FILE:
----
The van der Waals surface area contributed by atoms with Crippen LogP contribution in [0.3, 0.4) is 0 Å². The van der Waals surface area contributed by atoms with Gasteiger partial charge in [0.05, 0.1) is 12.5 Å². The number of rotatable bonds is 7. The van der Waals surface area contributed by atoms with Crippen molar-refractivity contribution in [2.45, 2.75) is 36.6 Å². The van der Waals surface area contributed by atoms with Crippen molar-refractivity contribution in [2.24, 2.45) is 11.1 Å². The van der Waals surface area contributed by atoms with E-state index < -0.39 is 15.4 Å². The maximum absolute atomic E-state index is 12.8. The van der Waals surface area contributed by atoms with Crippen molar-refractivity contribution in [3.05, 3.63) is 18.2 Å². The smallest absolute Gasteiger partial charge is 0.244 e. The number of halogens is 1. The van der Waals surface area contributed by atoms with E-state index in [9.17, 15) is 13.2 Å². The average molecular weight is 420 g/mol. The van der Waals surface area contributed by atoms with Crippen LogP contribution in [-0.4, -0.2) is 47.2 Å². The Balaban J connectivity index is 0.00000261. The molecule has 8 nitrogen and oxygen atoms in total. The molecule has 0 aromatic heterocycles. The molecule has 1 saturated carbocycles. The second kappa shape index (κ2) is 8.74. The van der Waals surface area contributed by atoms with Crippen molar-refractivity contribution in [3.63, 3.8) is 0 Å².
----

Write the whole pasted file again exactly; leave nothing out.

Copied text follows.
The van der Waals surface area contributed by atoms with Crippen LogP contribution in [0.3, 0.4) is 0 Å². The van der Waals surface area contributed by atoms with Gasteiger partial charge in [0.05, 0.1) is 12.5 Å². The number of rotatable bonds is 7. The van der Waals surface area contributed by atoms with Crippen molar-refractivity contribution in [2.45, 2.75) is 36.6 Å². The van der Waals surface area contributed by atoms with Crippen molar-refractivity contribution in [2.24, 2.45) is 11.1 Å². The van der Waals surface area contributed by atoms with E-state index < -0.39 is 15.4 Å². The maximum absolute atomic E-state index is 12.8. The van der Waals surface area contributed by atoms with Crippen molar-refractivity contribution in [3.05, 3.63) is 18.2 Å². The smallest absolute Gasteiger partial charge is 0.244 e. The number of halogens is 1. The van der Waals surface area contributed by atoms with E-state index in [9.17, 15) is 13.2 Å². The average molecular weight is 420 g/mol. The van der Waals surface area contributed by atoms with Crippen LogP contribution in [-0.4, -0.2) is 47.2 Å². The Balaban J connectivity index is 0.00000261. The molecule has 8 nitrogen and oxygen atoms in total. The molecule has 0 aromatic heterocycles. The molecule has 1 saturated carbocycles. The second kappa shape index (κ2) is 8.74. The van der Waals surface area contributed by atoms with Crippen molar-refractivity contribution in [3.63, 3.8) is 0 Å².